Last night, my daughter and I watched episodes of Chopped in which famous chefs--heard of Jacques Torres, anyone?-- battle for the title of the All Stars Chopped Grand Champion. Even though the show is like the more famous Iron Chef, I enjoy watching this much more. Why? Because the judges on Chopped are all highly-experienced chefs, unlike the celebrities and actors who perform the judging on the other show.
I have often wondered how the contestants on Iron Chef feel about being judged by people who are not trained in their art. Kinda like Hilary Hahn and Joshua Bell being judged by violin students.
Receiving critiques is hard, no matter who gives it, but I imagine it would be a little easier to hear commentaries from someone who have had much training and experience in the field.
Seems like Chopped provides a better way of judgment, no? I watched Chopped, but I would squirm and lose interest if I had to watch Iron Chef.
In real life, chefs cook for patrons, who, unlike food critiques, may not care about how difficult it is to produce souffles that rise just so, or how much acid is needed to balance a particularly oily fish. They just want to eat good food.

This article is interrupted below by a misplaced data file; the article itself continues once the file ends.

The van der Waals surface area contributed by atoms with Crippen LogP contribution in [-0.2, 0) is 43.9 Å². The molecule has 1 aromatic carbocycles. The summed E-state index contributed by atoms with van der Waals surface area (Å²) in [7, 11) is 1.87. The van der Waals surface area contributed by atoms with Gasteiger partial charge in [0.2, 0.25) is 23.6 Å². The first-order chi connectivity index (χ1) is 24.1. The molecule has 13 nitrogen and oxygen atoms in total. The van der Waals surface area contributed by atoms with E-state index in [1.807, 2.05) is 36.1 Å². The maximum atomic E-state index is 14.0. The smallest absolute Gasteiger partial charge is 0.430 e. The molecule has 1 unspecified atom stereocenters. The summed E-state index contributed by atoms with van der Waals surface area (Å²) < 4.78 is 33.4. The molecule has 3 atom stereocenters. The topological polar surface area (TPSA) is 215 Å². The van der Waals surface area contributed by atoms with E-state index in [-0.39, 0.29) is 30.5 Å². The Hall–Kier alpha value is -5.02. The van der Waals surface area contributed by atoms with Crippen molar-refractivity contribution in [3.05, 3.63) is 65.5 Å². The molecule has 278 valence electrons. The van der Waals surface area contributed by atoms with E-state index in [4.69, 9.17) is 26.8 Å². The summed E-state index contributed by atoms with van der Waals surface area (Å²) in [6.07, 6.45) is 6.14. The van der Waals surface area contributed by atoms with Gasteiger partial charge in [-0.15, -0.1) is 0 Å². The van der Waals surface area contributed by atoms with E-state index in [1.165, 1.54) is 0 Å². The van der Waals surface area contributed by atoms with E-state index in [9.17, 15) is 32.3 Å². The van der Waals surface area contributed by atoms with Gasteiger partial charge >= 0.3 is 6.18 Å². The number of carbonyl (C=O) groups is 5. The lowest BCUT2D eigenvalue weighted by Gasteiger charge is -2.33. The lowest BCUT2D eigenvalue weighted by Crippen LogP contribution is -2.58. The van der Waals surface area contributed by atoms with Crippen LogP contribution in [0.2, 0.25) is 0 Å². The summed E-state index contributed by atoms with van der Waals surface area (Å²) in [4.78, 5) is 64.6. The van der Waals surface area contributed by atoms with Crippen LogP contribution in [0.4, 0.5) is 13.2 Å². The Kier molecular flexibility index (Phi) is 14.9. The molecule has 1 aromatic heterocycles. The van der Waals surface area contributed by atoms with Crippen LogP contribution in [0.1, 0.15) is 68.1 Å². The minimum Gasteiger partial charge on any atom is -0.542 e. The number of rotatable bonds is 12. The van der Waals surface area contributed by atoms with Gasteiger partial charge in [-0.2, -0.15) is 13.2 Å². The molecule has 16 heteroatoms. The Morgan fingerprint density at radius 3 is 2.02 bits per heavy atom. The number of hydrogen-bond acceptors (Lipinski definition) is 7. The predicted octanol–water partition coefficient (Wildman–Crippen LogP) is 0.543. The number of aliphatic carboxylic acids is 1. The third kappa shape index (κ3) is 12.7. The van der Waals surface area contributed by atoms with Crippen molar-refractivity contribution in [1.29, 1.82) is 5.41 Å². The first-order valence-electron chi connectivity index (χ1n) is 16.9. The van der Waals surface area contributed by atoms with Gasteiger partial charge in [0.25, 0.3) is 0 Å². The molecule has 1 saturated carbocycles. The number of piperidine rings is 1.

You know exactly how I am going to relate this to writing, don't you? Every published work is judged. Some works are loved by those in the know and some are loved by the masses and some by people from both camps. (I resisted the urge to use parenthesis around the two groups of people, but by golly, I really need you to know that I am aware of how unnuanced I am to put people into two neat groups like that. And isn't this the perfect example of how we want to appeal to those who do the same thing as we do, a certain understanding, or maybe even affirmation?)
As a writer, do you have a preference for which group of people you wish would value your work? Assuming there is a show like Chopped and another like Iron Chef for writers and you can only be a contestant in one or the other, which would you choose?